Electric fence products energise farm sector
Farmers will have enhanced control and protection of their livestock and crops following Massey industrial designer Tony Parker's latest collaboration with technology company Gallagher, on a top-line series of new products that alert farm workers to potential faults in their electric fencing system.
The system includes the fence energizer with a separate, remotely mounted control panel for convenient access, a portable hand-held fault-finder remote and permanently installed fence monitors that continuously check a zone of paddocks for fence performance. The new system not only powers the electric fence on the farm but also monitors its performance of the fences and, in the event of a fault, reports information back to the user via text messaging.
The innovative system is the result of extensive international research completed by a cross disciplinary team of design, marketing and engineering specialists. Professor Parker led the industrial design and worked as part of the Gallagher's project development team to bring the products to market.
All of the fence energizer products feature at the annual Field Days at Mystery Creek in June and, according to Professor Parker who is Associate Pro Vice-Chancellor at Massey's College of Creative Arts, "exemplify the critical role design plays in creating desirable and internationally competitive manufactured products and services,"
Electric fences can occasionally be affected by faults reducing effectiveness due to factors such as rough weather, but Gallagher's marketing manager Mark Harris says this latest range of products allow "the fence to speak to the farmer" represents the next leap forward in practical electric fence technology.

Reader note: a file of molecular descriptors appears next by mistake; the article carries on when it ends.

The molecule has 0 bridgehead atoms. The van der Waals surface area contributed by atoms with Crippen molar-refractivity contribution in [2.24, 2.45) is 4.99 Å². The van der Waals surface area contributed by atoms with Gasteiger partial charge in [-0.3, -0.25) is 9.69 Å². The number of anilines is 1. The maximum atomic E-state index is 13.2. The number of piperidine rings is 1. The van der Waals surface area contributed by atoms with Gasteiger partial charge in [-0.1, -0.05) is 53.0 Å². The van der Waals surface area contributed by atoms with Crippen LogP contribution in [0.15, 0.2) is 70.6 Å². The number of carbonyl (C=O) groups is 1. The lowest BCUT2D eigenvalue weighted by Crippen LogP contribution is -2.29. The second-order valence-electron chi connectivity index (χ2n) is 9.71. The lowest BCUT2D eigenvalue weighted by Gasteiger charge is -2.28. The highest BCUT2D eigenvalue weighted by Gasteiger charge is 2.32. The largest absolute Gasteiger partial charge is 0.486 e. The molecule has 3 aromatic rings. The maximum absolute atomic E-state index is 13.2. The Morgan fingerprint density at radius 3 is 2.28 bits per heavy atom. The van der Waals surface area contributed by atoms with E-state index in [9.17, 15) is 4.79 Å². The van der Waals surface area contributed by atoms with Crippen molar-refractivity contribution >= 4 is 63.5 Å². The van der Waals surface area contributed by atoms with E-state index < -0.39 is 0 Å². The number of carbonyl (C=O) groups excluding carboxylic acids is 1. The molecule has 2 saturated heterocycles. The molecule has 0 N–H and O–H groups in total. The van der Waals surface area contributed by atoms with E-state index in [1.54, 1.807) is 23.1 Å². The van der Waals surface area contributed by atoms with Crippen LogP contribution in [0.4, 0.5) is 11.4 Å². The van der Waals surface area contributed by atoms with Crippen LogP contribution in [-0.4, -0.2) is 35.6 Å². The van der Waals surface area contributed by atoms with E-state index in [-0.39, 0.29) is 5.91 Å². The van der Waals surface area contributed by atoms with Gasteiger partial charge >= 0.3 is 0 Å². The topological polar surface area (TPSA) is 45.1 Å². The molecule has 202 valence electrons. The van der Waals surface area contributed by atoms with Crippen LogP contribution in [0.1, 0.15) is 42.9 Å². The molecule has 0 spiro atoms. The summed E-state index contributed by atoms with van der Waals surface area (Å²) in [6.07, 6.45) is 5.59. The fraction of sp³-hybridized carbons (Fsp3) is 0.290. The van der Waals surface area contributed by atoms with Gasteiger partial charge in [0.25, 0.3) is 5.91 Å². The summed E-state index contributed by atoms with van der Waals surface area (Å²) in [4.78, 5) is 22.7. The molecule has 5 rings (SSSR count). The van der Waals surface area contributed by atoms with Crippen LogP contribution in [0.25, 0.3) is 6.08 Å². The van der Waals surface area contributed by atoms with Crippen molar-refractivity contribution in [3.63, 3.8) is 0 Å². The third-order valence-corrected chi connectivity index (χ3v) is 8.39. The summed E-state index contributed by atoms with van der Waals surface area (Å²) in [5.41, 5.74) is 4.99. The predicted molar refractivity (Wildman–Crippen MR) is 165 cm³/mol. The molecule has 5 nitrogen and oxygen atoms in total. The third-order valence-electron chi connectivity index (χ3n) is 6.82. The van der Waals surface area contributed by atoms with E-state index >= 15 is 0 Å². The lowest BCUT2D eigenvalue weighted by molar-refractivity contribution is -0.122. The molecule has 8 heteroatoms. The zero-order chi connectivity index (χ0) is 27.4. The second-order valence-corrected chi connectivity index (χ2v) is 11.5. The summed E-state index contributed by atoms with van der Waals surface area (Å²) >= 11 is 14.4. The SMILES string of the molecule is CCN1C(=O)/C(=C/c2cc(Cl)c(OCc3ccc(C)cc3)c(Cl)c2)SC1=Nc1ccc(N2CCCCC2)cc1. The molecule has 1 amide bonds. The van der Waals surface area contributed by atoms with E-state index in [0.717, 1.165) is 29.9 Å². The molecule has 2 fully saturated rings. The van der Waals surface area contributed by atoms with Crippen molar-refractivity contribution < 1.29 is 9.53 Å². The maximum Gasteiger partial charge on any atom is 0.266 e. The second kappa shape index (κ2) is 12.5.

He describes the innovations for the farming sector as a "game changer" that will allow the farmer to know that electric fences are effective even when they are not around.
A drop in fence performance triggers an alarm, which is displayed on the energizer controller and simultaneously sent to the farmer's phone via text message. Power to the fence can be turned off remotely to enable repairs and restored using the same devices.
"The consequences for the farmer is that they know whether the fence is functioning or not," Mr Harris says.
That was important as scenarios could otherwise develop where bulls got into the same paddock as heifers or livestock invaded maize or other crops.
"Farmers have always had a problem from time to time with fences not working and they usually only know after an animal escapes, but with this technology we can let them know in advance if there is a fault."
Professor Parker says the project involved many challenges and opportunities.
"Transforming customer requirements and technological possibilities into a desirable system of products is a wicked problem. You cannot calculate the right answer, you have to design the best solution possible using a combination of research, creativity, visualisation, prototyping, critique and testing."
He stressed the finished products are the result of a multi-disciplinary team approach at Gallagher.
"It's like being in a really good orchestra but with everyone playing their different part. Sometimes you're the composer or conductor, sometimes the lead violinist or the person who has to strike the triangle perfectly at just the right time."
Professor Parker has previously worked with Gallagher on numerous other world-leading energizer and livestock weighing and electronic identification products.
He is also the chief designer of the Hulme supercar and will be speaking about the importance of industrial design and his experience in the sector at a public lecture at the Albany campus on Wednesday May 22.